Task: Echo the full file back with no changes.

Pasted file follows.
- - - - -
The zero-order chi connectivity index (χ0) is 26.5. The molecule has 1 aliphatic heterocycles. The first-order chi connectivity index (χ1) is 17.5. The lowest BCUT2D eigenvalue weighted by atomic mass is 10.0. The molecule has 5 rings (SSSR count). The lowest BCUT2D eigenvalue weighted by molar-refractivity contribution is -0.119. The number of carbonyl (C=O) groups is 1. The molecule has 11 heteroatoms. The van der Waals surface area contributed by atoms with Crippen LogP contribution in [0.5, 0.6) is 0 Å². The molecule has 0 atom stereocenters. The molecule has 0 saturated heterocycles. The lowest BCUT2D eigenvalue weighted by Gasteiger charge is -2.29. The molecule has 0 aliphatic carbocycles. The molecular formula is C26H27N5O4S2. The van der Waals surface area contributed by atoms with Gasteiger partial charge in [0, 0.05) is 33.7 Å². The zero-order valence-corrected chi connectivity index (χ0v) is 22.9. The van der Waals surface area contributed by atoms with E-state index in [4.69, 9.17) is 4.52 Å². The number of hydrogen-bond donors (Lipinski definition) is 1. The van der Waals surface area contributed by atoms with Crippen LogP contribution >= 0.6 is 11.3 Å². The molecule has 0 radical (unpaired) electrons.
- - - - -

The zero-order chi connectivity index (χ0) is 26.5. The molecule has 1 aliphatic heterocycles. The first-order chi connectivity index (χ1) is 17.5. The lowest BCUT2D eigenvalue weighted by atomic mass is 10.0. The molecule has 5 rings (SSSR count). The lowest BCUT2D eigenvalue weighted by molar-refractivity contribution is -0.119. The number of carbonyl (C=O) groups is 1. The molecule has 11 heteroatoms. The van der Waals surface area contributed by atoms with Crippen LogP contribution in [0.5, 0.6) is 0 Å². The molecule has 0 atom stereocenters. The molecule has 0 saturated heterocycles. The lowest BCUT2D eigenvalue weighted by Gasteiger charge is -2.29. The molecule has 0 aliphatic carbocycles. The molecular formula is C26H27N5O4S2. The van der Waals surface area contributed by atoms with Gasteiger partial charge in [0, 0.05) is 33.7 Å². The zero-order valence-corrected chi connectivity index (χ0v) is 22.9. The van der Waals surface area contributed by atoms with E-state index in [4.69, 9.17) is 4.52 Å². The number of hydrogen-bond donors (Lipinski definition) is 1. The van der Waals surface area contributed by atoms with Crippen LogP contribution >= 0.6 is 11.3 Å². The molecule has 0 radical (unpaired) electrons.